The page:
Do you know what a prosthetic is? It is a device that is designed to replace or supplement a missing arm, leg, foot, digit (toe), rib, hip joint. Prosthetics are artificial hands, arms, or legs used to replace the ones lost to injury, illness, or congenital defects. A prosthetic is fitted over the original limb and can be made from metal, plastic, wood, or other materials. The procedure often takes many hours and may require general anesthesia. Prosthetics have been around for centuries and have evolved dramatically over the years. This article will cover everything you need to know about prosthetics, including the types of prosthetics available today.

Types of Prosthetics

There are many different types of prosthetics. The type of prosthetic is determined by the cause for which it is needed.

Joint Prosthetics: These are used to replace a hip or knee joint. These may be permanent or removable such as an artificial knee joint after surgery for a replacement. They are made of plastic or metal.

Arm Prosthesis

These are used to replace an arm that has been lost or when an arm is missing due to illness or congenital condition. It can be used either as a one-armed replacement of the entire right side of the body or a bionic replacement that replaces both arms and includes hand controls. They are made of metal, plastic, or silicone.

Leg Prosthesis

These are used to replace a leg that has been lost or to replace the entire right side of the body. These are made of metal, plastic, wood, or ceramic.

Cosmetic Prosthesis

These are used to replace a body part that has been lost or lost a lot of its normal function due to illness, injury, or aging. They are made of metal, plastic, wood, or ceramic. Their purpose is to make the person feel better by replacing the loss instead of restoring normal function.

Bionic Prosthesis

These are artificial limbs that incorporate a variety of new technologies. They can emulate the function and appearance of a natural limb.

Multi-Purpose Prosthetics

These are used to replace multiple body parts instead of one individual body part, such as a hand, typically a wrist joint with finger and thumb prosthesis, or a thumb, index (middle) finger, and middle finger in one prosthetic frame.


The vascular prosthetic replaces a lost limb if the patient did not lose a limb from trauma or disease.


These are used to replace missing limbs with an artificial limb, such as an arm, foot, or leg, when the original was amputated due to trauma or disease process.


Traumatic prosthetics are used when the original limb has been lost due to an injury.

Nervous System Prosthesis

These types of prosthetic limbs reconnect nerves with the brain so that messages and sensations can pass from a person’s thoughts or actions and be controlled by nerve impulses. The patient must first have partial limb amputation. Surgical procedures then alter the nervous system.

A basic prosthetic has four main parts:

1. Socket: This is where the body’s limb attaches to the prosthetic arm or leg. The socket may be covered in fabric and leather skin and should fit comfortably over the remaining stump. Both short-term and long-term prosthetics have a socket, which is usually made of a lightweight, durable plastic laminate that resembles the shape of a natural limb.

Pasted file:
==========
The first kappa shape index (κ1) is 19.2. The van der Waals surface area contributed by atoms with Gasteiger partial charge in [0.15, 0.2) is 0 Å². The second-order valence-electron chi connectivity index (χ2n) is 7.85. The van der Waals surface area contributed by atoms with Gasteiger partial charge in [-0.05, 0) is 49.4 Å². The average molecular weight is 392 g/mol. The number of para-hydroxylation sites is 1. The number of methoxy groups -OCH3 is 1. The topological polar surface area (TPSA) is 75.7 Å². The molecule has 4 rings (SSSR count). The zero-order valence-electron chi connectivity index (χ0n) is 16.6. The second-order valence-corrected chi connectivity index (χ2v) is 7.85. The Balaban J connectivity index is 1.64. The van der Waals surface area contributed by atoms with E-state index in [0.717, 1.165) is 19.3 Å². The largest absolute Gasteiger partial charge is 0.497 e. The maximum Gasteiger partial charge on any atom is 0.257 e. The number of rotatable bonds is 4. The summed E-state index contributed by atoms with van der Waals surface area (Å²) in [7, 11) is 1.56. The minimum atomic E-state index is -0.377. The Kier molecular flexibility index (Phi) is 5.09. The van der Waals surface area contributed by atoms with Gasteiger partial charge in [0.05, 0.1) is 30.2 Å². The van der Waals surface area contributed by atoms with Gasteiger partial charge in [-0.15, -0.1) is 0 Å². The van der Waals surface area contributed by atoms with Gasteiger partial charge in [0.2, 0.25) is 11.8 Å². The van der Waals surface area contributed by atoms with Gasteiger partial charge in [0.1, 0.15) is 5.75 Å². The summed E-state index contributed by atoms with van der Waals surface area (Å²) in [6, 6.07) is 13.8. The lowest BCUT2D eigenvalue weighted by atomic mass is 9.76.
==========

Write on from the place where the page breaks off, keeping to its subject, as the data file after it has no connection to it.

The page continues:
2. Connectors: This is the prosthetic part that connects to nerves and muscles in the body. [There are two types of connectors (and if we are talking about a bionic hand, probably six or seven as well):

2a. Cable connector: The cable connector is made up of a lead wire threaded through the limbs’ muscle mass attached to a plastic clasp that can close around the base of a lower arm or leg.

2b. Mechanical connectors: The mechanical connector moves when the person flexes or extends their shoulder, elbow, or wrist, and it is made up of a plastic socket attached to a metal rod. A moving piece in the middle translates this movement into motion for the prosthetic arm or leg.]

3. Pivoting Mechanism: This is how the hand, fingers, and thumb are connected. They are connected by a special hinge that allows the fingers, thumb, and palm to move in any direction with ease.

4. Hand Mechanism: This is where the hand attaches to the forearm of the left or right arm. The hand mechanism comes in two different styles: one with a fixed position and can be used with most all other prosthetic devices, and another called a rotational wrist/hand that provides increased functionality.

In the fixed-position, a special locking device is used. This means that the hand can be in one position and not be moved. There is no locking device in the rotational wrist/hand so that the hand can rotate 360 degrees to any posture.

Benefits of Prosthetics

Prosthetics are an important part of the treatment of a person with a physical disability. The benefits of using prosthetics are:

  • Improved independence and quality of life for the amputee.
  • Improved physical appearance for the amputee.
  • Reduced stigma for the amputee.


Many types of prosthetics can be used, allowing the patient to choose a prosthesis that meets their needs. The newer technologies can allow more options and improvements in function as opposed to the older technologies where there was no real noticeable improvement with function over time. As a result, prosthetics have made it possible for many people with physical disabilities to enjoy a much-improved quality of life.